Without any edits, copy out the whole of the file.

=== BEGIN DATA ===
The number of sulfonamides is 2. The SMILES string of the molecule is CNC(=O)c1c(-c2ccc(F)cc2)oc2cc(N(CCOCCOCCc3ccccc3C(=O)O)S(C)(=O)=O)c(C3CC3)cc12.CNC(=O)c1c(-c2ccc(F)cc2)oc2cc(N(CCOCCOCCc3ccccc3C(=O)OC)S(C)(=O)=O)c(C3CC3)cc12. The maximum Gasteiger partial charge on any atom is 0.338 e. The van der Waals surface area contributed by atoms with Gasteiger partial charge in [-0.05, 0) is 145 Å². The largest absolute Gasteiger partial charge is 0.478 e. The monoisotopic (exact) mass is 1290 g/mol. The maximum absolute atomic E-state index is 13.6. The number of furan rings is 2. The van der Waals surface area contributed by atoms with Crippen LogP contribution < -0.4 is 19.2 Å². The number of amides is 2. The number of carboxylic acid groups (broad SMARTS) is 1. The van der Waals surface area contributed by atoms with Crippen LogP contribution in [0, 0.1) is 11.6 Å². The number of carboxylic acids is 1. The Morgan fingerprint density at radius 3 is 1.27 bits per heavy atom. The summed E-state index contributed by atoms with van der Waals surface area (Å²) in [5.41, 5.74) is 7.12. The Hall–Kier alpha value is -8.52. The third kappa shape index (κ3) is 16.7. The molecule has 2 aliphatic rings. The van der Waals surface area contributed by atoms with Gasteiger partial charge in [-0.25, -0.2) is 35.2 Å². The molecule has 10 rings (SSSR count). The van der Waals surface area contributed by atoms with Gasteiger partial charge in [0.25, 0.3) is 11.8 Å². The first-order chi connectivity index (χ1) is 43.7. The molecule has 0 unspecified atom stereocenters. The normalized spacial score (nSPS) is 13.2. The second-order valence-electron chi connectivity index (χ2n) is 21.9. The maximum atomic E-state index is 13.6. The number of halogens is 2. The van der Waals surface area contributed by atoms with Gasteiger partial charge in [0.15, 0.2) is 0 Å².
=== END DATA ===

The number of sulfonamides is 2. The SMILES string of the molecule is CNC(=O)c1c(-c2ccc(F)cc2)oc2cc(N(CCOCCOCCc3ccccc3C(=O)O)S(C)(=O)=O)c(C3CC3)cc12.CNC(=O)c1c(-c2ccc(F)cc2)oc2cc(N(CCOCCOCCc3ccccc3C(=O)OC)S(C)(=O)=O)c(C3CC3)cc12. The maximum Gasteiger partial charge on any atom is 0.338 e. The van der Waals surface area contributed by atoms with Gasteiger partial charge in [-0.05, 0) is 145 Å². The largest absolute Gasteiger partial charge is 0.478 e. The monoisotopic (exact) mass is 1290 g/mol. The maximum absolute atomic E-state index is 13.6. The number of furan rings is 2. The van der Waals surface area contributed by atoms with Crippen LogP contribution < -0.4 is 19.2 Å². The number of amides is 2. The number of carboxylic acid groups (broad SMARTS) is 1. The van der Waals surface area contributed by atoms with Crippen LogP contribution in [0, 0.1) is 11.6 Å². The number of carboxylic acids is 1. The Morgan fingerprint density at radius 3 is 1.27 bits per heavy atom. The summed E-state index contributed by atoms with van der Waals surface area (Å²) in [5.41, 5.74) is 7.12. The Hall–Kier alpha value is -8.52. The third kappa shape index (κ3) is 16.7. The molecule has 2 aliphatic rings. The van der Waals surface area contributed by atoms with Gasteiger partial charge in [-0.25, -0.2) is 35.2 Å². The molecule has 10 rings (SSSR count). The van der Waals surface area contributed by atoms with Gasteiger partial charge in [0.25, 0.3) is 11.8 Å². The first-order chi connectivity index (χ1) is 43.7. The molecule has 0 unspecified atom stereocenters. The normalized spacial score (nSPS) is 13.2. The second-order valence-electron chi connectivity index (χ2n) is 21.9. The maximum atomic E-state index is 13.6. The number of halogens is 2. The van der Waals surface area contributed by atoms with Gasteiger partial charge in [0.15, 0.2) is 0 Å².